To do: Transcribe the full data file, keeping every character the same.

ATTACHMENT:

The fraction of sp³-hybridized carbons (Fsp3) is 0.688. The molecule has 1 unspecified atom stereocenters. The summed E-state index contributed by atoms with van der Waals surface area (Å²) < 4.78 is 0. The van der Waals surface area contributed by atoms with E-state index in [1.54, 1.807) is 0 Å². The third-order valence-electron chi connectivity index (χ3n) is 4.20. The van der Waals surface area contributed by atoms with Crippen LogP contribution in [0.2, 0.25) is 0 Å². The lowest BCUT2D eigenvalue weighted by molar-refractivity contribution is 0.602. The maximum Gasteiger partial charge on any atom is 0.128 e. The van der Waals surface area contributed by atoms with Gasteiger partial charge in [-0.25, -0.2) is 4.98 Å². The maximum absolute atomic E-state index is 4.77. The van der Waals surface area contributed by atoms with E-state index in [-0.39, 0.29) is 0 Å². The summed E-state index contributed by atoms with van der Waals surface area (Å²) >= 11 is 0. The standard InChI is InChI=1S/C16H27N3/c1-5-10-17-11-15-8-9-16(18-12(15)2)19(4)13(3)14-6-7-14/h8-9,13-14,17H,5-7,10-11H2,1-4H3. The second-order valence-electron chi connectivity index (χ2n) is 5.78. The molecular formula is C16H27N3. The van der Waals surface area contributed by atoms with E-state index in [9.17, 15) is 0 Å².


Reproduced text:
The fraction of sp³-hybridized carbons (Fsp3) is 0.688. The molecule has 1 unspecified atom stereocenters. The summed E-state index contributed by atoms with van der Waals surface area (Å²) < 4.78 is 0. The van der Waals surface area contributed by atoms with E-state index in [1.54, 1.807) is 0 Å². The third-order valence-electron chi connectivity index (χ3n) is 4.20. The van der Waals surface area contributed by atoms with Crippen LogP contribution in [0.2, 0.25) is 0 Å². The lowest BCUT2D eigenvalue weighted by molar-refractivity contribution is 0.602. The maximum Gasteiger partial charge on any atom is 0.128 e. The van der Waals surface area contributed by atoms with Gasteiger partial charge in [-0.25, -0.2) is 4.98 Å². The maximum absolute atomic E-state index is 4.77. The van der Waals surface area contributed by atoms with E-state index in [-0.39, 0.29) is 0 Å². The summed E-state index contributed by atoms with van der Waals surface area (Å²) >= 11 is 0. The standard InChI is InChI=1S/C16H27N3/c1-5-10-17-11-15-8-9-16(18-12(15)2)19(4)13(3)14-6-7-14/h8-9,13-14,17H,5-7,10-11H2,1-4H3. The second-order valence-electron chi connectivity index (χ2n) is 5.78. The molecular formula is C16H27N3. The van der Waals surface area contributed by atoms with E-state index in [9.17, 15) is 0 Å².